BY SETH GALINSKY
Looking out for their bottom line, some U.S. companies are taking measures to block workers from collecting even the meager unemployment benefits authorized by law.
Weekly benefits cover between 50 percent and 70 percent of workers’ wages prior to layoff.
Talx, a firm that promises that it “simplifies the unemployment process,” is convincing large corporations to let it handle the paperwork for their response to unemployment filings.
Talx boasts that it saved a bundle for Exelon Corporation, one of the largest electric utilities in the United States. “In the first year of outsourcing [to Talx] Exelon removed $408,500 in charges to its unemployment accounts due to favorable protests,” the Talx Web site says.
Talx says it handles more than 30 percent of U.S. jobless claims, including those from AT&T, FedEx, McDonald’s, Sears, Tyson Foods, and Walmart.
“Talx often files appeals regardless of merits,” Jonathan Baird, a lawyer at New Hampshire Legal Assistance, told the New York Times. “It’s sort of a war of attrition.”
The actions by Talx and similar firms are so egregious that several states passed laws to limit challenges to benefit approvals. According to the Times, Wisconsin state unemployment office staff complained that Talx reported in error that applicants were dead, filed “frivolous protests,” and held up many benefit requests.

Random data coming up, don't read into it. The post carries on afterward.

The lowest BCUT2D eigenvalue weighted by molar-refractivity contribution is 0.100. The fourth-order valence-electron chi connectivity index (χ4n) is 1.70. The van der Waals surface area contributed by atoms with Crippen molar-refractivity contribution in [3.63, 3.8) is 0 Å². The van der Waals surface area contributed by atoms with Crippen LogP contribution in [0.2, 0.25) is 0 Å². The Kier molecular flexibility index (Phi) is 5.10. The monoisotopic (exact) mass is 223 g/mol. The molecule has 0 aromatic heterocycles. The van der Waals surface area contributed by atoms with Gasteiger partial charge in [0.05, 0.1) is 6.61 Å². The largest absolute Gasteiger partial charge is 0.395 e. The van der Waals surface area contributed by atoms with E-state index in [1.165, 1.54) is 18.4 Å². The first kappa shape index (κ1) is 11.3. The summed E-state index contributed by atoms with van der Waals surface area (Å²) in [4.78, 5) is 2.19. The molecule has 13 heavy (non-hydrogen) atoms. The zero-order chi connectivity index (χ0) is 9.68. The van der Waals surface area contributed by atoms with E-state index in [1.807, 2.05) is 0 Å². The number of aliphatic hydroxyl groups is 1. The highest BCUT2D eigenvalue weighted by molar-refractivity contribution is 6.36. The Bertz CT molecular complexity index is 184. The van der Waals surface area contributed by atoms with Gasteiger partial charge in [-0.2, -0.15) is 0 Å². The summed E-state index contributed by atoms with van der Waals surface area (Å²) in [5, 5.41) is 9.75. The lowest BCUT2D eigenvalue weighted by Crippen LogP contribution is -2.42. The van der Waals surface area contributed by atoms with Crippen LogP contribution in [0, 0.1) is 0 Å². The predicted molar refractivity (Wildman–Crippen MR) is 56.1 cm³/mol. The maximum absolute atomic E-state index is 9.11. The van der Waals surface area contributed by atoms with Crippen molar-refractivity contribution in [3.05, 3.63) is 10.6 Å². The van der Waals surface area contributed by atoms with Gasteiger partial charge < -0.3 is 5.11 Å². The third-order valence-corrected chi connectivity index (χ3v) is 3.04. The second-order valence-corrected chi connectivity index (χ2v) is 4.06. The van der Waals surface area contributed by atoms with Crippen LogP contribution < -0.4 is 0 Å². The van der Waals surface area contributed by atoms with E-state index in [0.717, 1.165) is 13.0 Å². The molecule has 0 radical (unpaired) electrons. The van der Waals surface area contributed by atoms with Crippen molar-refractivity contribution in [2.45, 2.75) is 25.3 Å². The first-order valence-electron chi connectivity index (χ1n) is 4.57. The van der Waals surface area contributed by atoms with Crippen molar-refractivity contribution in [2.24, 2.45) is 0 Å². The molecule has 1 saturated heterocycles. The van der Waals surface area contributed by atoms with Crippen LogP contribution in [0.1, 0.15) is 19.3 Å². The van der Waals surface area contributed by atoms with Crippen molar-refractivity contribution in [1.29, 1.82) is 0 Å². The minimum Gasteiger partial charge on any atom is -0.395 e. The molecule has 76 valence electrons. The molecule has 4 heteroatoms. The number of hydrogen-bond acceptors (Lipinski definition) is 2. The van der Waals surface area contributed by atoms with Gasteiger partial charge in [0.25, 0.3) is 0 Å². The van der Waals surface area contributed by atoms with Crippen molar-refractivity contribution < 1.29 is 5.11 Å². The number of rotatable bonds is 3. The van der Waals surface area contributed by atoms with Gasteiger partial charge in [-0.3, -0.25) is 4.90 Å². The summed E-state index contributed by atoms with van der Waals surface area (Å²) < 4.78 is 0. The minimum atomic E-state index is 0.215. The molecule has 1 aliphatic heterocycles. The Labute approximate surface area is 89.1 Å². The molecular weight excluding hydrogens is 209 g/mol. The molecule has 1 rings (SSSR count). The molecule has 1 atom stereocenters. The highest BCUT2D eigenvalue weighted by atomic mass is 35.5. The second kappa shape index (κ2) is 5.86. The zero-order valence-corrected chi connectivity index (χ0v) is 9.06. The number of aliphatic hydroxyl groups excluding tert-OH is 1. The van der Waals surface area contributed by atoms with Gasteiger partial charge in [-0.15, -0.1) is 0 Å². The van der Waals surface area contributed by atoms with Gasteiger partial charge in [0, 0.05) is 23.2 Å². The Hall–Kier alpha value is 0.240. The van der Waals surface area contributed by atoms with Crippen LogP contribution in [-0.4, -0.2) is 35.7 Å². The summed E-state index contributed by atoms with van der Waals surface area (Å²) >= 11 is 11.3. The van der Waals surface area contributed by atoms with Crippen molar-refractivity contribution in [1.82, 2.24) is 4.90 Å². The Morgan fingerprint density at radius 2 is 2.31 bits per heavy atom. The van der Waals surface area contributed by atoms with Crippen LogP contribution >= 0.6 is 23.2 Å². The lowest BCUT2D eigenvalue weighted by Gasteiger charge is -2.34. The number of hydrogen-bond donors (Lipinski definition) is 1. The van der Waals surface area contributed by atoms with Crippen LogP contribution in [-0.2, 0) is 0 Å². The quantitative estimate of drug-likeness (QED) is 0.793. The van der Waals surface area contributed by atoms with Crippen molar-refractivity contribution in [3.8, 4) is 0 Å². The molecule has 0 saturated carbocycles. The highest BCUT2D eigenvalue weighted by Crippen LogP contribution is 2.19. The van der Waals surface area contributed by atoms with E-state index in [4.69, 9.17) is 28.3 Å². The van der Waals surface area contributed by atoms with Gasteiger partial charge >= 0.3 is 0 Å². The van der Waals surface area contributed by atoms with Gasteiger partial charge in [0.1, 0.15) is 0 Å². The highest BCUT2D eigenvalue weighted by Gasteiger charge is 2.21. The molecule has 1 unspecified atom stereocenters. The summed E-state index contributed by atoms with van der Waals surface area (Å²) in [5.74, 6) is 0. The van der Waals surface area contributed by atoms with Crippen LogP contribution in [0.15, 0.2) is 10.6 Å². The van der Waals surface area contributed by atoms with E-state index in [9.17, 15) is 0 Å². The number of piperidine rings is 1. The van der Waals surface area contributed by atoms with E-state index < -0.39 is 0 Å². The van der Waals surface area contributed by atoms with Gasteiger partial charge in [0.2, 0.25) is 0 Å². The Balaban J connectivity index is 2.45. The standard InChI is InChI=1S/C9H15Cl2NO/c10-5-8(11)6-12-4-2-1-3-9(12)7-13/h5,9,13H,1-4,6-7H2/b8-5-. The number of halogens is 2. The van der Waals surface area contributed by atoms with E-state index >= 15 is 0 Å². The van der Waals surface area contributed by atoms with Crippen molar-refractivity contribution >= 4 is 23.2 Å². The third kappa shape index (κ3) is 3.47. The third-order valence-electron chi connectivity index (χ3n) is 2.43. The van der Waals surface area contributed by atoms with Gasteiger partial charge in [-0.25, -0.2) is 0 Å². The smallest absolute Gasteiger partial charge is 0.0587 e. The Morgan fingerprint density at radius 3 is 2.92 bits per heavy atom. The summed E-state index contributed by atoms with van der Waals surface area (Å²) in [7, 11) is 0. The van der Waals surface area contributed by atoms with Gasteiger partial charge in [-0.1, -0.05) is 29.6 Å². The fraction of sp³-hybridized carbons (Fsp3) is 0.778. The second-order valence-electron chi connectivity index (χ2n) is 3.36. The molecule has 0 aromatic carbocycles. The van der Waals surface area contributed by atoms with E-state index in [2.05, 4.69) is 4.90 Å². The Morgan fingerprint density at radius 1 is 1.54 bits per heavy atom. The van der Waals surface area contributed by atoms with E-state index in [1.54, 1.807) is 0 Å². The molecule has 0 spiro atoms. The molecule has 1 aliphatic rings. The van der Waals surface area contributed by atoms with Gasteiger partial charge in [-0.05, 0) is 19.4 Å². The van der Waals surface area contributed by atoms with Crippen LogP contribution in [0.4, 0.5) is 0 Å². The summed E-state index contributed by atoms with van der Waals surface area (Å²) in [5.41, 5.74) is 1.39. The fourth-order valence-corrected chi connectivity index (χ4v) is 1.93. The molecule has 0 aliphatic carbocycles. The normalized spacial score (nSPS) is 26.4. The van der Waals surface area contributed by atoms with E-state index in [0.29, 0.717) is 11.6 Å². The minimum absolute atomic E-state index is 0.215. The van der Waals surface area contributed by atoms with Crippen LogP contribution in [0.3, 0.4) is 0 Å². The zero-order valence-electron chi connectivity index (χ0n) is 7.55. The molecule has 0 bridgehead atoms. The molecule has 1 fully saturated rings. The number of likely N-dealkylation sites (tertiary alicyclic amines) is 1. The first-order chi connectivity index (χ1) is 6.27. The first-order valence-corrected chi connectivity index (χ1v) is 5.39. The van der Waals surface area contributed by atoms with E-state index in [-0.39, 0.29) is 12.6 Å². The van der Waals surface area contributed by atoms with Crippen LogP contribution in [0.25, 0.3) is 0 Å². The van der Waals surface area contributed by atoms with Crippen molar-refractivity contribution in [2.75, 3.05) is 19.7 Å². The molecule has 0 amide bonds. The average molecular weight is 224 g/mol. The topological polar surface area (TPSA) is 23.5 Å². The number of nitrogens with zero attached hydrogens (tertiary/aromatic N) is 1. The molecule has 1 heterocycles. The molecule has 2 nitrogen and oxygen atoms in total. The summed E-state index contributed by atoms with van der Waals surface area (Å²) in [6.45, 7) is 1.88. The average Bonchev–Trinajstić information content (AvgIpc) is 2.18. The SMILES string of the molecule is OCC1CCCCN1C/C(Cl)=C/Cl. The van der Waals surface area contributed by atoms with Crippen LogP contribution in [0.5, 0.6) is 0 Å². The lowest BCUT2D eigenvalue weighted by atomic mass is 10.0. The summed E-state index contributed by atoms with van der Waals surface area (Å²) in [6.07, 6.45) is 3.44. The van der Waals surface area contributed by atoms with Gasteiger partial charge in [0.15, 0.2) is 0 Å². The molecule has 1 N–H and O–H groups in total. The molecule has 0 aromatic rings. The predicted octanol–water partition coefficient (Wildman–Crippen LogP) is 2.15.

While capitalist bosses are boosting their profits by blocking many workers from collecting unemployment, they are also going after workers who have fallen behind on their bills.
According to the Times, garnishments—pay seizures—jumped 121 percent in the Phoenix area since 2005, 55 percent in the Atlanta area since 2004, and 30 percent in Cleveland between 2008 and 2009 alone.
Sidney Jones, a maintenance worker, took out a $4,000 personal loan from Beneficial Virginia, now owned by HSBC. In March 2003, after winning a default judgment that included 26.55 percent interest, the bank garnished his wages. Six years later the bank had deducted more than $10,000 from Jones’s paychecks but says he still owes $3,965, a sum nearly equal to the original loan.